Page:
This episode is about replacing self-judgment with compassion and seeing yourself for who you really are. Today’s caller, Jennifer, felt like she was unwanted and a burden as a child. As an adult, she judges herself for judging herself. We work through her childhood wounds and conditioning with compassion and understanding. If you relate to being hard yourself, your criticism is a reflex and a habit. It is not who you are.
It’s important to stop being hard on yourself for being hard on yourself. You are going to be in a vicious cycle if you keep judging your judger and criticizing your inner critic. Compassion is the medicine. Catch yourself in the moment and notice when you are being hard on yourself then allow compassion in.
As children, we deify our parents or whoever raised us. But eventually, we realize they are just people, not Gods, and we start to take our power back. Keep in mind that our survival strategies can be hard to change. Our spiritual figures only have unconditional love for us. Never would any God be disappointed in you. There are only compassion and gentle reminders about the truth of who you are.
If you call yourself a lone wolf but the truth is you are lonely or, maybe you are in a comfort zone of being a lone wolf but deep down you crave connection, know that the desire to belong is necessary for all of us.
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- Are you consistently hard on yourself and never feel like enough is enough?
- Did you grow up feeling unwanted or like a burden?
- Do you claim to be a lone wolf even though deep down you long to belong?
- If you are a believer, do you truly see yourself the way God, the universe sees you?
Jennifer has done a lot of self-help work but continues to be hard on herself. She would like guidance on how to break the cycle.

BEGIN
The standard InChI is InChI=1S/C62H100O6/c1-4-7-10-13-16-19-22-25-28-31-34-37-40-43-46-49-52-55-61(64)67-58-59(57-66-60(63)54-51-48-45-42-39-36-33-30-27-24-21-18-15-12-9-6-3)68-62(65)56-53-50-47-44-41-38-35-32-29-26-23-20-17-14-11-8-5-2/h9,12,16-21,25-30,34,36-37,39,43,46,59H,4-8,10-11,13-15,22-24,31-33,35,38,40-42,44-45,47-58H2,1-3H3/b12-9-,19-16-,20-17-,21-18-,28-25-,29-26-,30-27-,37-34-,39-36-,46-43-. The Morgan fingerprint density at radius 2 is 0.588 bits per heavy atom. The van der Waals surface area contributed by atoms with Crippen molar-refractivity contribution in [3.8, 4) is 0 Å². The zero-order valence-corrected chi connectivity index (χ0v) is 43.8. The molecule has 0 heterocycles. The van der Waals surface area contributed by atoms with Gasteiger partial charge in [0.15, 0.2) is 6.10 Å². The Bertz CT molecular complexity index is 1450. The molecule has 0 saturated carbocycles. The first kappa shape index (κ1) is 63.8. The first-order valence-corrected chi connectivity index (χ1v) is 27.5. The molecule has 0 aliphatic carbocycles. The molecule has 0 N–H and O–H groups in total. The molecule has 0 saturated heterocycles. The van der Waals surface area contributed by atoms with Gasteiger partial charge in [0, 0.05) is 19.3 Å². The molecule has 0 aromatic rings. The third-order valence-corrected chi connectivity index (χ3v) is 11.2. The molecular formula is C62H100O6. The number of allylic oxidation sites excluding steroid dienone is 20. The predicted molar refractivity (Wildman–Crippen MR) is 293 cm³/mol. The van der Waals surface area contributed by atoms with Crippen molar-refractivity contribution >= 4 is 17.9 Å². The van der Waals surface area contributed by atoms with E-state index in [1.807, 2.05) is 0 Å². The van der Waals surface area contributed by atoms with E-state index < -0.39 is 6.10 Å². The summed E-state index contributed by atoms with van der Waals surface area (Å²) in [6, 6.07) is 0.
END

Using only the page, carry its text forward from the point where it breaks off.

Jennifer’s Key Insights and Ahas:
- She beats herself up over things she has no control over.
- She knows it’s not good for her but she doesn’t know how to stop.
- She is in an endless cycle of judgment.
- She didn’t have unconditional love in her life.
- She felt she needed to referee her parent’s arguments.
- She doesn’t feel good enough and unwanted.
- She felt like she was a burden on her parents.
- She gets compassion and disappointment confused.
- She gave her power to her caregivers.
- She wants to feel like she belongs.
How to Get Over It and On With It:
- She needs to pray to be shown the way of Jesus.
- She needs to have compassion for her survival instinct.
- Her therapist should listen to this episode.
- She should start reaching out and meeting people.
- She needs to give herself credit for who she has become in spite of what she has been through.
- Stop criticizing your inner critic. When you notice yourself doing it, stop, have compassion for yourself, and say something loving to yourself.
- If it resonates with you, use this prayer “God please help me see myself the way you see me.”
- Find a safe space to start connecting with people.
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Tweetables:How often were you made wrong or disregarded as a child even when you didn’t do anything wrong? Click To Tweet Knowing why and being able to analyze things doesn’t necessarily fix things but it helps us grow. Click To Tweet Criticizing yourself is a reflex and a habit. It is not who you are. Click To Tweet